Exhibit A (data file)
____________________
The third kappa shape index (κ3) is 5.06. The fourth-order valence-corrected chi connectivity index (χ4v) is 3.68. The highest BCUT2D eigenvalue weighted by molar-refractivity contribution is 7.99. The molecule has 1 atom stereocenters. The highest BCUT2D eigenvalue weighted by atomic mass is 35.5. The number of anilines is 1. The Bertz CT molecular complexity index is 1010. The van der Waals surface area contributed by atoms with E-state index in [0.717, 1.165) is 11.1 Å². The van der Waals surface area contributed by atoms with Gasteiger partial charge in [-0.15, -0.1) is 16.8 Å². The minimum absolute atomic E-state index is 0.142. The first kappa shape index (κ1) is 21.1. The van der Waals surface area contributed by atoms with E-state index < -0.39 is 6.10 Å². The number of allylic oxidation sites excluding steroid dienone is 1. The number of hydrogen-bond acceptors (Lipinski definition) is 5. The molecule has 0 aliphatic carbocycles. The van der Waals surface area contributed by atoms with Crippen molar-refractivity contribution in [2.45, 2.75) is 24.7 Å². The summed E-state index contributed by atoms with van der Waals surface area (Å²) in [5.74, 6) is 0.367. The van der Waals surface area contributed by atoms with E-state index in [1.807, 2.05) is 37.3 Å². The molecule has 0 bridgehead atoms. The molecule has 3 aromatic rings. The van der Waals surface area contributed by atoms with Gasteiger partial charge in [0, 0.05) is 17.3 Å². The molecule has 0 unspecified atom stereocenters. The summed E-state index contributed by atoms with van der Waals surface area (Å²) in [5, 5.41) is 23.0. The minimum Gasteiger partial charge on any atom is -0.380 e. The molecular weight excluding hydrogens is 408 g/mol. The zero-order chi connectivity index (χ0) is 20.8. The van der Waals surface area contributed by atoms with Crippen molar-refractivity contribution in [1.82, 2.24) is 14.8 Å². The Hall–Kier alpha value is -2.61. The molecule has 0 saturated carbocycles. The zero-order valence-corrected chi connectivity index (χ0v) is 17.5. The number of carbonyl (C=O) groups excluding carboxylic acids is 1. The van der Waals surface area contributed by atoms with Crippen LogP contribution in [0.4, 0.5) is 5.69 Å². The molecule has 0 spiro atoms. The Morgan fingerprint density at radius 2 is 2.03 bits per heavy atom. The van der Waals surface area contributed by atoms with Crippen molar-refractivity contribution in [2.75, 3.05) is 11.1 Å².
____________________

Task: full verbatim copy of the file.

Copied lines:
The third kappa shape index (κ3) is 5.06. The fourth-order valence-corrected chi connectivity index (χ4v) is 3.68. The highest BCUT2D eigenvalue weighted by molar-refractivity contribution is 7.99. The molecule has 1 atom stereocenters. The highest BCUT2D eigenvalue weighted by atomic mass is 35.5. The number of anilines is 1. The Bertz CT molecular complexity index is 1010. The van der Waals surface area contributed by atoms with E-state index in [0.717, 1.165) is 11.1 Å². The van der Waals surface area contributed by atoms with Gasteiger partial charge in [-0.15, -0.1) is 16.8 Å². The minimum absolute atomic E-state index is 0.142. The first kappa shape index (κ1) is 21.1. The van der Waals surface area contributed by atoms with E-state index < -0.39 is 6.10 Å². The number of allylic oxidation sites excluding steroid dienone is 1. The number of hydrogen-bond acceptors (Lipinski definition) is 5. The molecule has 0 aliphatic carbocycles. The van der Waals surface area contributed by atoms with Crippen molar-refractivity contribution in [2.45, 2.75) is 24.7 Å². The summed E-state index contributed by atoms with van der Waals surface area (Å²) in [5.74, 6) is 0.367. The van der Waals surface area contributed by atoms with E-state index in [1.807, 2.05) is 37.3 Å². The molecule has 0 bridgehead atoms. The molecule has 3 aromatic rings. The van der Waals surface area contributed by atoms with Gasteiger partial charge in [0, 0.05) is 17.3 Å². The molecule has 0 unspecified atom stereocenters. The summed E-state index contributed by atoms with van der Waals surface area (Å²) in [5, 5.41) is 23.0. The minimum Gasteiger partial charge on any atom is -0.380 e. The molecular weight excluding hydrogens is 408 g/mol. The zero-order chi connectivity index (χ0) is 20.8. The van der Waals surface area contributed by atoms with Crippen molar-refractivity contribution in [1.82, 2.24) is 14.8 Å². The Hall–Kier alpha value is -2.61. The molecule has 0 saturated carbocycles. The zero-order valence-corrected chi connectivity index (χ0v) is 17.5. The number of carbonyl (C=O) groups excluding carboxylic acids is 1. The van der Waals surface area contributed by atoms with Crippen LogP contribution in [0.4, 0.5) is 5.69 Å². The molecule has 0 spiro atoms. The Morgan fingerprint density at radius 2 is 2.03 bits per heavy atom. The van der Waals surface area contributed by atoms with Crippen molar-refractivity contribution in [2.75, 3.05) is 11.1 Å².